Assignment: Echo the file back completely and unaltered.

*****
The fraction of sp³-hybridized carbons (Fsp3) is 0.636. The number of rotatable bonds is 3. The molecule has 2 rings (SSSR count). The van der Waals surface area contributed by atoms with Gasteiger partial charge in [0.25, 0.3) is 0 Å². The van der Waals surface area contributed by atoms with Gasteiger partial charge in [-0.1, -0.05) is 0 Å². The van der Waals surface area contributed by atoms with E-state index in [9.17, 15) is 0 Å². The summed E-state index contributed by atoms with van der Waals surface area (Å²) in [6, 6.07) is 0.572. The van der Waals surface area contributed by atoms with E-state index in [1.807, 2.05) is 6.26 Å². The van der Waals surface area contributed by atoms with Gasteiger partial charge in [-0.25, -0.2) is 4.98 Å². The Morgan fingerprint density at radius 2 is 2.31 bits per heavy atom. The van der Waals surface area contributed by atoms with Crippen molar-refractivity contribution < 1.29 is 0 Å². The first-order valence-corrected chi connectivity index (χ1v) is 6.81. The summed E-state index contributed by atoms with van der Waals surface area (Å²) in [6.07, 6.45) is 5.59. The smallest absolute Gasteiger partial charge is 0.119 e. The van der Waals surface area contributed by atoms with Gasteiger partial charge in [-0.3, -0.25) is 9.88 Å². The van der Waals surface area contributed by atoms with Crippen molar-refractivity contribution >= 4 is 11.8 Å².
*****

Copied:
The fraction of sp³-hybridized carbons (Fsp3) is 0.636. The number of rotatable bonds is 3. The molecule has 2 rings (SSSR count). The van der Waals surface area contributed by atoms with Gasteiger partial charge in [0.25, 0.3) is 0 Å². The van der Waals surface area contributed by atoms with Gasteiger partial charge in [-0.1, -0.05) is 0 Å². The van der Waals surface area contributed by atoms with E-state index in [9.17, 15) is 0 Å². The summed E-state index contributed by atoms with van der Waals surface area (Å²) in [6, 6.07) is 0.572. The van der Waals surface area contributed by atoms with E-state index in [1.807, 2.05) is 6.26 Å². The van der Waals surface area contributed by atoms with Gasteiger partial charge in [-0.25, -0.2) is 4.98 Å². The Morgan fingerprint density at radius 2 is 2.31 bits per heavy atom. The van der Waals surface area contributed by atoms with Crippen molar-refractivity contribution < 1.29 is 0 Å². The first-order valence-corrected chi connectivity index (χ1v) is 6.81. The summed E-state index contributed by atoms with van der Waals surface area (Å²) in [6.07, 6.45) is 5.59. The smallest absolute Gasteiger partial charge is 0.119 e. The van der Waals surface area contributed by atoms with Gasteiger partial charge in [-0.3, -0.25) is 9.88 Å². The van der Waals surface area contributed by atoms with Crippen molar-refractivity contribution >= 4 is 11.8 Å².